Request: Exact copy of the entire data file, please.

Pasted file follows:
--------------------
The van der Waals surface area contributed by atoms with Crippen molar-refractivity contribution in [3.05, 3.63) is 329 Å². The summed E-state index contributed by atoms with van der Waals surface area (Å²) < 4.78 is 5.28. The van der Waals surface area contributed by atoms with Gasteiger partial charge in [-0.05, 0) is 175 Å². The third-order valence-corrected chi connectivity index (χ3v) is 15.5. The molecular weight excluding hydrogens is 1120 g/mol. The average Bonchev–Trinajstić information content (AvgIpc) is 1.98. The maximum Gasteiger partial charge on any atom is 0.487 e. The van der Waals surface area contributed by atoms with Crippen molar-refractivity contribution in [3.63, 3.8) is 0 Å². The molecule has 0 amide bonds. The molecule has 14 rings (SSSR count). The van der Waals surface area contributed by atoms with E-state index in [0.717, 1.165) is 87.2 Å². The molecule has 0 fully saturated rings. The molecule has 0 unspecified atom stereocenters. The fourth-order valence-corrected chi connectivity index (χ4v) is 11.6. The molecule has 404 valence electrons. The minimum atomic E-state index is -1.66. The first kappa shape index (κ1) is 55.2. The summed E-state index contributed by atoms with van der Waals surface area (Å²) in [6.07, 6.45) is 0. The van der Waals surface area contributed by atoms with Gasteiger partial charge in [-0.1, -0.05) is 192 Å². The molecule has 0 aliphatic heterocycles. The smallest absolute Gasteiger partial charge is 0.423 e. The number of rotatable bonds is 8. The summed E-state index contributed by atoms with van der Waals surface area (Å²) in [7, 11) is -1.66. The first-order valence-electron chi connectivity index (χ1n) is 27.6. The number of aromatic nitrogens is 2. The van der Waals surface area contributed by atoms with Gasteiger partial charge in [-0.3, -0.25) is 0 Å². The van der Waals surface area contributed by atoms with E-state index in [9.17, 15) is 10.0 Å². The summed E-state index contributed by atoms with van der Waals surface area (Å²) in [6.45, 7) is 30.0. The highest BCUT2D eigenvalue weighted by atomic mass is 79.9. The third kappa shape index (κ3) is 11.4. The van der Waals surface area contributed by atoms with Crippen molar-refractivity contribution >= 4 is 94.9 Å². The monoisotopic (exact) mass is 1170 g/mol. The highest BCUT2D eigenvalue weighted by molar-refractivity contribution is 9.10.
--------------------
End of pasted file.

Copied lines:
The van der Waals surface area contributed by atoms with Crippen molar-refractivity contribution in [3.05, 3.63) is 329 Å². The summed E-state index contributed by atoms with van der Waals surface area (Å²) < 4.78 is 5.28. The van der Waals surface area contributed by atoms with Gasteiger partial charge in [-0.05, 0) is 175 Å². The third-order valence-corrected chi connectivity index (χ3v) is 15.5. The molecular weight excluding hydrogens is 1120 g/mol. The average Bonchev–Trinajstić information content (AvgIpc) is 1.98. The maximum Gasteiger partial charge on any atom is 0.487 e. The van der Waals surface area contributed by atoms with Crippen molar-refractivity contribution in [3.63, 3.8) is 0 Å². The molecule has 0 amide bonds. The molecule has 14 rings (SSSR count). The van der Waals surface area contributed by atoms with E-state index in [0.717, 1.165) is 87.2 Å². The molecule has 0 fully saturated rings. The molecule has 0 unspecified atom stereocenters. The fourth-order valence-corrected chi connectivity index (χ4v) is 11.6. The molecule has 404 valence electrons. The minimum atomic E-state index is -1.66. The first kappa shape index (κ1) is 55.2. The summed E-state index contributed by atoms with van der Waals surface area (Å²) in [6.07, 6.45) is 0. The van der Waals surface area contributed by atoms with Gasteiger partial charge in [-0.1, -0.05) is 192 Å². The molecule has 0 aliphatic heterocycles. The smallest absolute Gasteiger partial charge is 0.423 e. The number of rotatable bonds is 8. The summed E-state index contributed by atoms with van der Waals surface area (Å²) in [7, 11) is -1.66. The first-order valence-electron chi connectivity index (χ1n) is 27.6. The number of aromatic nitrogens is 2. The van der Waals surface area contributed by atoms with Gasteiger partial charge in [-0.3, -0.25) is 0 Å². The van der Waals surface area contributed by atoms with E-state index in [9.17, 15) is 10.0 Å². The summed E-state index contributed by atoms with van der Waals surface area (Å²) in [6.45, 7) is 30.0. The highest BCUT2D eigenvalue weighted by atomic mass is 79.9. The third kappa shape index (κ3) is 11.4. The van der Waals surface area contributed by atoms with Crippen molar-refractivity contribution >= 4 is 94.9 Å². The monoisotopic (exact) mass is 1170 g/mol. The highest BCUT2D eigenvalue weighted by molar-refractivity contribution is 9.10.